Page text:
Tuesday, January 15, 2008

The Clintons and the Race Card

flckr: SI Neg. 75-2984. Date: 3/28/1975...Bible Quilt Harriet Powers, an African American farm woman from Clark County, GA, created this lively, balanced expression of her religious fervor. She exhibited her quilt at the Athens Cotton Fair of 1886... From The Smithsonian Treasury: American Quilts by Doris M. Bowman, Smithsonian Institution Press, Washington, DC, 1991. ..Credit: Alfred Harrell (Smithsonian Institution)

Can't we all just get along?

Two interesting articles today, by Derrick Z. Jackson in the Boston Globe and Eugene Robinson in the Washington Post, both with "Race Card" in the title. Actually, Eugene Robinson's article is titled "The Clinton Play the Race Card" on the front page of the website, while when you click on the article itself the title changes to "A Hand the Clintons Aren't Showing". Both articles address "The Clintons" as both Hillary and Bill Clinton have been campaigning on racial issues.

Jackson's thesis is simple. The Clintons didn't do much to help racial progress while manning the bully pulpit from 1992 to 2000, and are dividing voters today with patronizing racial attacks.

It is time to take a break to remember the fairy tales spun by the House of Clinton.

It increasingly appears that Hillary is unable or unwilling to break from the racial patronization of Bill. In 1993, in the same Memphis church that Martin Luther King Jr. spoke from 25 years earlier, I noted that Clinton spoke as "if African-Americans had full run of the promised land in the last 25 years."

Clinton told the church, "We gave people the freedom to succeed." Clinton said King would have said, "You did a good job . . . letting people . . . live wherever they want to live, go wherever they want to go . . . without regard to race, if you work hard and play by the rules."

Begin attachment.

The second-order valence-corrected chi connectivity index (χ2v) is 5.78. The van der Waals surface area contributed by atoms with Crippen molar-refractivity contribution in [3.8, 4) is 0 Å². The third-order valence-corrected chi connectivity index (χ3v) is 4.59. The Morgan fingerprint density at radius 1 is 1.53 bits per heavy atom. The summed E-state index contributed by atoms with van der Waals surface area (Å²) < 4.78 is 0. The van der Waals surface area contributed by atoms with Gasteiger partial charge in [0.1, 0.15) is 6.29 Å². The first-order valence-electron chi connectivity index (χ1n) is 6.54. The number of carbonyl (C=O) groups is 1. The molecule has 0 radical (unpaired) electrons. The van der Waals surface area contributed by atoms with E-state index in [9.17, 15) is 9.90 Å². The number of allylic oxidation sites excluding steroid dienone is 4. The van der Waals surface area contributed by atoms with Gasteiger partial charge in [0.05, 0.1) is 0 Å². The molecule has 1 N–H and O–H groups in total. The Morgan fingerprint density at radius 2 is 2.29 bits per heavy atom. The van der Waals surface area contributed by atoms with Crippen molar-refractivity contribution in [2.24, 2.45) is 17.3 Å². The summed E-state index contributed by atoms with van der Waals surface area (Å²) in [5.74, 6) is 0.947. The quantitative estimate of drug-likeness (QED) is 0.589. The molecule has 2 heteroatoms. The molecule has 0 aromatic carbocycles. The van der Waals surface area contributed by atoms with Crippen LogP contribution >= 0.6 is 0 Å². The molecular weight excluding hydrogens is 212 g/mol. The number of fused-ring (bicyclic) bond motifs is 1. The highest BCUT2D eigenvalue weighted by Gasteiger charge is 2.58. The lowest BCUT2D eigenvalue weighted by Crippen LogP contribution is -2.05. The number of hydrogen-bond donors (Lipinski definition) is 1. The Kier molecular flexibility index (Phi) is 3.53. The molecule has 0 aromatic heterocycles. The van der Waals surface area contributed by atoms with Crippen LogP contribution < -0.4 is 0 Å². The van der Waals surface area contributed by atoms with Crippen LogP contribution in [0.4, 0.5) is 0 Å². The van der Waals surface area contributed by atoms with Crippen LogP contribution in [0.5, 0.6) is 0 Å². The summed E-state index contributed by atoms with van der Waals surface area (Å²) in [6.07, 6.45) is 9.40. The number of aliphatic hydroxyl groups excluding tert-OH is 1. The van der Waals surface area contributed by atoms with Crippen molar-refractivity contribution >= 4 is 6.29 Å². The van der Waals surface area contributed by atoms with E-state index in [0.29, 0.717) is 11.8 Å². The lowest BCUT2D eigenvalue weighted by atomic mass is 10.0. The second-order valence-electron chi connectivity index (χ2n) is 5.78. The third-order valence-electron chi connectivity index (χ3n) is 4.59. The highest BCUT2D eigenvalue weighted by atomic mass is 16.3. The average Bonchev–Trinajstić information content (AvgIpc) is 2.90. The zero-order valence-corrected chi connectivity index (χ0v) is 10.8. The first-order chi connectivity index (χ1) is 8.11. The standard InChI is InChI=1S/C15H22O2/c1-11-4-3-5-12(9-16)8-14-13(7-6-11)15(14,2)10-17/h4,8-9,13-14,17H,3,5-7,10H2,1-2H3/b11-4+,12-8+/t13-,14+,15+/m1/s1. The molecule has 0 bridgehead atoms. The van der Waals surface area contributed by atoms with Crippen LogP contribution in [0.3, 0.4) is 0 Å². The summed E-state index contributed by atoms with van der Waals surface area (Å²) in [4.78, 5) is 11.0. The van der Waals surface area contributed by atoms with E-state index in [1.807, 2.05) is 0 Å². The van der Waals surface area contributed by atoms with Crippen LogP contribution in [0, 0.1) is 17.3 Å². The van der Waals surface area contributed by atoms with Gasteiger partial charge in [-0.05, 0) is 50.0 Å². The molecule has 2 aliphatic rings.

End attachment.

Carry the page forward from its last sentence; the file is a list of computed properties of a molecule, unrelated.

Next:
I wrote back then that in the broad context of the nation, no one "let" us do anything or "gave" us anything. Yes, African-Americans made progress and many white Americans aided in that progress, but it still came in the face of continued, documented redlining, workplace discrimination, and the decline of funding of public schools.

Bill Clinton hugely betrayed that progress by doing nothing as Draconian, and ultimately racist federal sentencing laws took full effect, punishing crack possession far more harshly than powdered-cocaine possession. Even though Americans use illegal drugs close to their racial percentage of the population, young black men made up the vast majority of those sentenced under crack laws. According to the Justice Policy Institute, the rate of black male imprisonment under Clinton grew from 2,800 per 100,000 to 3,620 per 100,000. As a result, 14 percent of black men lost the right to vote.

What was it that Bill Clinton said about "we gave people the freedom to succeed?"

Now, it appears that the House of Clinton, seeing that the race for the Democratic nomination is not an adoring coronation, is trickling with tricks that raise questions about how much she will toy with the race card and overplay the gender card.